Or Cary Grant, either. In contemplating Grant for a 1975 New Yorker essay, Pauline Kael put her finger not only on the specific quality that made Grant a star, but other persona-based actors like Garbo, Bogart, Gable, Crawford, Cooper, Mitchum, Peck, and Hepburn (Katharine and Audrey). “It’s his sameness that general audiences respond to,” Kael wrote. “They may weary of him, but still he’s a guaranteed product. (It’s the pictures that aren’t.) And if he didn’t grow as an actor, he certainly perfected ‘Cary Grant.’ One does not necessarily admire an icon, as one admires, say, Laurence Olivier, but it can be a wonderful object of contemplation.” In other words, an actor like Grant may not have had the versatility of an Olivier, but he had something else: he was a movie star.
The corollary of that kind of recognition and identification was that those actors could, if they chose, also explore roles that sprang from that carefully-cultivated image — and that subtly shifted that persona, just a touch. The fact that we have come, over decades of viewing and dozens of pictures, to see Bogart as a man of honor is exactly why his turn in Treasure of the Sierra Madre is so effective. The lightness of Grant’s other films is what makes the darkness of None but the Lonely Heart so astonishing. When we’re attuned to an onscreen personality, then we’re better equipped to sense the power of the shifts that a Robert Mitchum and Katherine Hepburn made in their more daring moments — while still conforming to the image that we knew and loved (the rebellious hell-raiser, the practical independent woman).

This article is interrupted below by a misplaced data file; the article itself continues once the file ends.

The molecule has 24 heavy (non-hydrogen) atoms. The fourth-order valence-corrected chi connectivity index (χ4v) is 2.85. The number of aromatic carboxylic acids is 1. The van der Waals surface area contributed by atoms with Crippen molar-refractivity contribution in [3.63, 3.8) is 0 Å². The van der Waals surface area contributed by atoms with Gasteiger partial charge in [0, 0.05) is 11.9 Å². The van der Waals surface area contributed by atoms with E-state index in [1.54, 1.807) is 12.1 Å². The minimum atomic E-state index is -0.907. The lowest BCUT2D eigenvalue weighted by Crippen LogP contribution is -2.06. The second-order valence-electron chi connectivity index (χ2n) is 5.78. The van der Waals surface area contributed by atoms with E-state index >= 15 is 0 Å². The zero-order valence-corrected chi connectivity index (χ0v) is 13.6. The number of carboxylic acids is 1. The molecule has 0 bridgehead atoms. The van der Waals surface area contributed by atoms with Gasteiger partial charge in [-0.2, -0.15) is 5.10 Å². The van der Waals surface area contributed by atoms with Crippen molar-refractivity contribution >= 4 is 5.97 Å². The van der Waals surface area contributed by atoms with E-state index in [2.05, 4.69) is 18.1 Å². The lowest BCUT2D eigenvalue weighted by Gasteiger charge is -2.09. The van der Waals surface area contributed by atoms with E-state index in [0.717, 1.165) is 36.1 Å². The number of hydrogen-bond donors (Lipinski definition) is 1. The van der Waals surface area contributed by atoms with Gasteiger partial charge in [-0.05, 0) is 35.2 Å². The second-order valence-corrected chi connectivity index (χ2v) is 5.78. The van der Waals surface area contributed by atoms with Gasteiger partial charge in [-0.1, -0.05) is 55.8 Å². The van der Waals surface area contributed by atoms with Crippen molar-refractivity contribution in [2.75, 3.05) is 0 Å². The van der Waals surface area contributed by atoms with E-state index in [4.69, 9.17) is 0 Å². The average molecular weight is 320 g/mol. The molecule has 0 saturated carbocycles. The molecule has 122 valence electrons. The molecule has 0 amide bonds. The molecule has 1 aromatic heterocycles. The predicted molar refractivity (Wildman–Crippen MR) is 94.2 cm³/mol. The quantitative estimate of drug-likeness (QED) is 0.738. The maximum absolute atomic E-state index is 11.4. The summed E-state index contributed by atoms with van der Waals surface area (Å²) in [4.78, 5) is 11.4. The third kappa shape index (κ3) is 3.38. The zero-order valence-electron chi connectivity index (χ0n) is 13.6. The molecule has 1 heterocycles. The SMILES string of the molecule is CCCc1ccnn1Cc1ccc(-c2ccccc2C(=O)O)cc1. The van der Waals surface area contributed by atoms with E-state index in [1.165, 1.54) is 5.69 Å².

All of that changed in the 1950s, with the explosion of the Method and the subsequent idolatry of first James Dean and Montgomery Clift, then Marlon Brando, and then the 1970s flood: DeNiro, Pacino, Hoffman, Streep, Beatty, Cazale. For these actors, creating a defined and recognizable persona was the antithesis of their style; they wanted to disappear completely into their roles, taking on new accents, looks, weights, personalities. This has become the defining acting style of the last several decades, seen in disciples like Edward Norton, Nicole Kidman, Christian Bale, Hillary Swank, Heath Ledger, Daniel Day-Lewis, Sean Penn, and Jennifer Jason-Leigh. This is the kind of acting that garners glowing reviews and wins Academy Awards.
But is it, necessarily, better (to the degree that you can quantify that type of thing, anyway)? Those who write and talk about acting in film tend to ghettoize the actors who “just play themselves,” or who “always play the same character,” and to be sure, there are some actors who do just that — until they don’t. Yes, Jack Nicholson spent a good twenty years playing variations on his raised-eyebrow rascal; then he dropped all of his surface tics and affectations and did About Schmidt, and the fact that Good-Time Jack was up there playing that lost widower made the performance all the more devastation. Tom Hanks perfected his fast-talking screwball character over the course of a decade, and then knocked us out by taking that character seriously (and giving him a serious illness) in Philadelphia.
The point here is not to deny the irrefutable skill and potency of a performance like Daniel Day-Lewis’ in There Will Be Blood, or Charlize Theron’s in Monster, or Ryan Gosling’s in The Believer. The point is that, too often, we demand or validate one approach over the other — and that it’s only real acting if we can see it, in the well-studied dialect, the shaved hairline, the additional 30 pounds. That’s one way to go. It’s not the only way.
What do you think? Is the personality-based actor a thing of the past? Is it okay for an actor to keep working within the same range? And what the hell does New Girl have to do with any of this? Let us know in the comments.